An application for prior approval of the demolition of a series of High Street buildings in the town of Starbeck near Harrogate:
Built as Harper’s Grocery (a name still embossed in the stone), this building has stood derelict since a fire in 2018, which destroyed the roof and left the structure beyond repair, at least in the words of the developer.
The Conservation Officer in this instance has his hands tied by the fact that the building sits just outside the conservation area, albeit next door to a listed church. He has urged the reuse of the historic facade, but the plans show the building being replaced:
The building appears to be of a high quality, taking cues from the current structure. A good planner would manage to get the impressive facade retained, with any new development built of matching stone. The pre-application dialogue, not being a matter of public record, probably has established the outcome of this site already.
The redevelopment is supported with suspicious alacrity by the Ward Councillor. Fires, irreparable roofs, and zealous politicians always ring alarms bells with me. I’ll say no more…
Plans to demolish and redevelop the former Debenhams building in Harrogate:
It was bound to happen. The collapse of Debenhams has left a vacuum of listless retail space in every high street across the country. Asset managers know they can’t find another department store tenant in the age of Amazon, and so we are going to see more and more of these Victorian/Edwardian department store buildings purged.
This is a particularly egregious example. Harrogate prides itself on its heritage. This is a Victorian spa town, and thousands flock there each year to see this charm. If you demolish it, then you will slowly lose that pull, and Harrogate will become irrelevant. Enough of the town was already lost to the concrete before the planners realised how precious Harrogate is.
This is a genuinely stunning example of Edwardian commercial architecture, with the striking wall end gables well suited to a highly prominent corner plot.
The building is quite clearly robust and has operated as a retail premise since the very recent collapse of Debenhams. There is absolutely no need to redevelop this site from the ground up. The only justification cited is the split levels and the nuanced space designed for retail. I am not familiar with the interior layout, but if it was operating as a modern department store in recent history, then surely it is still fit for purpose? Architects are supposed to be able to offer solutions to this kind of thing aren’t they?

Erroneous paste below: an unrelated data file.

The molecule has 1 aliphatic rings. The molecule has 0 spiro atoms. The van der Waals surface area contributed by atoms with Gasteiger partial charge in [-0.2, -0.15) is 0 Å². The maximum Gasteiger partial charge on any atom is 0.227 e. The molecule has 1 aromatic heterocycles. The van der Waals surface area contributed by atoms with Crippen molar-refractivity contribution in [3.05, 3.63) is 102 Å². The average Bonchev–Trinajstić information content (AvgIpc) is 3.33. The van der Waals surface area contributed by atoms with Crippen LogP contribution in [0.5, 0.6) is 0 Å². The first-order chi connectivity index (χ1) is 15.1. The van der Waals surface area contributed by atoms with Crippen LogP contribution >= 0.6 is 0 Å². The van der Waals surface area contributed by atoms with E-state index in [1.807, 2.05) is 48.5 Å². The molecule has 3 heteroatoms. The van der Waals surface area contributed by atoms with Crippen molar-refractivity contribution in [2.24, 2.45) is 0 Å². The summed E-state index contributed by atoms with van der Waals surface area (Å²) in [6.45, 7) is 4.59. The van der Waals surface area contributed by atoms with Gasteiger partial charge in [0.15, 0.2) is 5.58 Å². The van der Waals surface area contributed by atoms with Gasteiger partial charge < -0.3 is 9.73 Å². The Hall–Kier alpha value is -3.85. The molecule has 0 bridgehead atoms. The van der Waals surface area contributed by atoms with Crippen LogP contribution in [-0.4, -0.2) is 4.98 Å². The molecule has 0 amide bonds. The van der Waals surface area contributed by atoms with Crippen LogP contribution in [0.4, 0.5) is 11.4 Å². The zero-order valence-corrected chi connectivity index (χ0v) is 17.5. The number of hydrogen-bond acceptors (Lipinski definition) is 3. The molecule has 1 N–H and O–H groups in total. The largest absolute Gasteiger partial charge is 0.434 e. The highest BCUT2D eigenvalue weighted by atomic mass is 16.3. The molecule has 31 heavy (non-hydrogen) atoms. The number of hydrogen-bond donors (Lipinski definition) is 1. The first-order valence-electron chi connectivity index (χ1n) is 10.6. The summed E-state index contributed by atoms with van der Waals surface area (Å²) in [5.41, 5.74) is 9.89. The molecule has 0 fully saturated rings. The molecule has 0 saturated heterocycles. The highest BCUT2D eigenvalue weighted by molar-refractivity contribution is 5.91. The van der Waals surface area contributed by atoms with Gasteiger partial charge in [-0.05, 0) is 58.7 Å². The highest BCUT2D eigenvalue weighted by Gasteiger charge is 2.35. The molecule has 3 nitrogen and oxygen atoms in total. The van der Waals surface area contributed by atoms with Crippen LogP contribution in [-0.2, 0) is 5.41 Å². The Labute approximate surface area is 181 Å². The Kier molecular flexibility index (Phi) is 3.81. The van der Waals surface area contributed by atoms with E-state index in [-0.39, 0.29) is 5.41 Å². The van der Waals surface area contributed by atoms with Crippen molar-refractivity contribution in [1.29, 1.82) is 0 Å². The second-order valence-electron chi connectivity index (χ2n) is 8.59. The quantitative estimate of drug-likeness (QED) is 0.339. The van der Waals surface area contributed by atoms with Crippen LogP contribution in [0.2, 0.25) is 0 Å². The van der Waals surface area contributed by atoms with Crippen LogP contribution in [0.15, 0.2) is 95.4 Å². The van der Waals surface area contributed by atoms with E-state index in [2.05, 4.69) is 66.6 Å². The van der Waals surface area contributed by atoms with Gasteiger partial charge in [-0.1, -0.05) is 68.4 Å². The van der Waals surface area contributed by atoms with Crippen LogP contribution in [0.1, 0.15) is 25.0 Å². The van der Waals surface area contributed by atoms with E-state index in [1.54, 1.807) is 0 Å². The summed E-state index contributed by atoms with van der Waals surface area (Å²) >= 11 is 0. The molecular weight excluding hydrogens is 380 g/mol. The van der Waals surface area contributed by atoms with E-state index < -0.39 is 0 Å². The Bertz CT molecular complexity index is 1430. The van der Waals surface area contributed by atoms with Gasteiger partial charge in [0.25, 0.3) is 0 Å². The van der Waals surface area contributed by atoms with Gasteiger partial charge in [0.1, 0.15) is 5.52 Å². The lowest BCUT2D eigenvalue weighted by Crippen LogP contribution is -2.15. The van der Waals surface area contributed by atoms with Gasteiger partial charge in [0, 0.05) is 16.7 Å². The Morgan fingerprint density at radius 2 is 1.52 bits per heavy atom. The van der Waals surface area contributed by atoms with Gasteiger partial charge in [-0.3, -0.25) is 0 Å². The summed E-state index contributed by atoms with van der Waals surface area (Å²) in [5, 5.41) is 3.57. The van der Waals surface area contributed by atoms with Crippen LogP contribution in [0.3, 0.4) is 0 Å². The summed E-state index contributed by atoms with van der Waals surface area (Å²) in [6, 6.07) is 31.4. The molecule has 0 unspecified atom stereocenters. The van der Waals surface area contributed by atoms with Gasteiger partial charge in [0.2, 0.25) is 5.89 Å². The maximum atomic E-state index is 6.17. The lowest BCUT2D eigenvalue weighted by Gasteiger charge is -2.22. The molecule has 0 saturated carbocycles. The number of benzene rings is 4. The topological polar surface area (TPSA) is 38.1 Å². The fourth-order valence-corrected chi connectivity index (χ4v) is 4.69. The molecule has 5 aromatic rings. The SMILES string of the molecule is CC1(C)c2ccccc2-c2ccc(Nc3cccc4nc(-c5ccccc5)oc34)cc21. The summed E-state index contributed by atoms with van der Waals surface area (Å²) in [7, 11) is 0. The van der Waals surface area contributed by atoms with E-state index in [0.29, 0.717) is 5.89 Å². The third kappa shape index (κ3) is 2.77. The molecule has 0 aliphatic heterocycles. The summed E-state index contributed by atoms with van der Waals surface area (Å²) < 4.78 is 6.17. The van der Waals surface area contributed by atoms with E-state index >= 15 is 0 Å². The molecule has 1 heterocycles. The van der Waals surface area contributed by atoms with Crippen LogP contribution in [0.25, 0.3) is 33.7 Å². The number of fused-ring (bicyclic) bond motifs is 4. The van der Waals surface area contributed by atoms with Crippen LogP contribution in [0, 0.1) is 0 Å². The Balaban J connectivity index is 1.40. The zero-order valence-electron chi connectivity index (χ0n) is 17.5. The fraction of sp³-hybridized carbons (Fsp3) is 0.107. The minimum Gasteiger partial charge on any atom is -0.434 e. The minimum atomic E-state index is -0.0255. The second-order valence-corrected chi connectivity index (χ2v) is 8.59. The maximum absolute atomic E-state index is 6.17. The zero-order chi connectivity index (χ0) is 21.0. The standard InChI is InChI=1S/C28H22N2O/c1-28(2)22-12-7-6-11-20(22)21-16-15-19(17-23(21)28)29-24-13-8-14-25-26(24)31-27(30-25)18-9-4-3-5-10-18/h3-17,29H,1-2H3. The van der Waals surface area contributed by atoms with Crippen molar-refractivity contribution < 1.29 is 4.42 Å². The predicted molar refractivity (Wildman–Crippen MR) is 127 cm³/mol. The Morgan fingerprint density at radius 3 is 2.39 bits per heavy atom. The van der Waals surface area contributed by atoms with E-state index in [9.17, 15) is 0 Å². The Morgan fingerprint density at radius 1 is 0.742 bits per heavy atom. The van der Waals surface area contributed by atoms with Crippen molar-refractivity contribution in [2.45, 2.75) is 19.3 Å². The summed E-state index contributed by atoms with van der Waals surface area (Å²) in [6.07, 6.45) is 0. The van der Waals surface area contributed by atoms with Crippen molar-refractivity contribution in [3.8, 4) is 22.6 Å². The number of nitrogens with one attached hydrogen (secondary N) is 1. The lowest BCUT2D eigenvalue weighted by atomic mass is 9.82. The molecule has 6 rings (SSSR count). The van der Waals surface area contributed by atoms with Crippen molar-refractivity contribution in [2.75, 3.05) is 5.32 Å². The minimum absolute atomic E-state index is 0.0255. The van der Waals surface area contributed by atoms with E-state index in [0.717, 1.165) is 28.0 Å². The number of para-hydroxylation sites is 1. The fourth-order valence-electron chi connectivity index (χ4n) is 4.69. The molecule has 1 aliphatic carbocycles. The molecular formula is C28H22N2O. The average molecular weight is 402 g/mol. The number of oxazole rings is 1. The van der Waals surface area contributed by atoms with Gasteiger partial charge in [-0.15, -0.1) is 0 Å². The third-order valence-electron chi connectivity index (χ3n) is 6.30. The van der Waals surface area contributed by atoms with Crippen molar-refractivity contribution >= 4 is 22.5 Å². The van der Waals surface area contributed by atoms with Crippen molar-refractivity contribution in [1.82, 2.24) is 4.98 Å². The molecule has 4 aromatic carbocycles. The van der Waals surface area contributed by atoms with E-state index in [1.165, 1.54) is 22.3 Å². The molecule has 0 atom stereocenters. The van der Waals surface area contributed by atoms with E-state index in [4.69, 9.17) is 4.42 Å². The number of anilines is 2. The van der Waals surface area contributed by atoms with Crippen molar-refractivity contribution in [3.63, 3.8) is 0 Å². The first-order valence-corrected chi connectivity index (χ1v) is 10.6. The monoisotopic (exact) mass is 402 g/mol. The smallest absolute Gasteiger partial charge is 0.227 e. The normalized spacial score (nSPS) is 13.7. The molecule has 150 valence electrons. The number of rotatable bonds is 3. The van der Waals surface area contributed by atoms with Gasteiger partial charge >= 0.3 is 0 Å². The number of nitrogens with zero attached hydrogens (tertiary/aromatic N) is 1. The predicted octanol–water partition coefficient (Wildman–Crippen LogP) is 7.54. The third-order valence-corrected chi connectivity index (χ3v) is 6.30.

This reason alone can not justify the loss of such a landmark building, which is in a conservation area and surrounded by listed buildings. If this building is lost, Harrogate Council will have proven that commercial interests trump heritage designation. There is no clearer example of when a planning authority needs to say no.
It is very sad to see that Heritage England, and the Harrogate Civic society are both supportive of the demolition. The County Council also appears confused, and has declined to comment because it is ‘a change in use’. How odd.
The heritage assesment that will ultimately condemn the building is by Woodhall Planning & Conservation. It must have been a strain to write up a report that recommends demolishing such a building. Describing this as a ‘redundant and tired building’ and claiming that the new introduction will bring ‘vitality to the conservation area around the clock’ is laughable. How do you sleep?
I urge any readers to get their comments into the Council as soon as possible.
Former joinery works in the Leeds’ Northern Quarter:
Its very difficult to discern what parts of this building re original and what have been replaced. The filletted brick corner shown above appears to be original, but the lack of spalling on the other flank of the building would suggest it was repaired latterly.
Nonetheless, the value of this builing comes from the paucity of the original industrial fabrc left in this quarter of Leeds. Formerly a joinery, the six compacted gables to the roof endow this street with glamour and belie its industrial function. If Leeds has any aspiration for cultural regeneraton, and a ‘quartering’ strategy for its city centre, it needs to hang on these modest yet vital buildings. Last month we saw the final remnants of the historic South Bank dissapearing. This is the same story.
Perhaps the loss of the neighbours (the Synagogue, and iconic The Brunswick Stadium boxing venue) are more lamentable, however they are gone, and as of writing, this is not.
Shown above in 1951 as the joinery works, Lower Brunswick Street was complete. No gaps for surface car parks. A full frontage.
An earlier map from 1933 shows the Synagogue and boxing venue also on this street.
Demolition to demolish a high street building in Sheffield:
A modest but important part of the street frontage along London Road in Sheffield City Centre, this Victorian building with the painted wooden window trim is exactly the sort of building that urban designers long for. Its frustrating that we are pulling them down.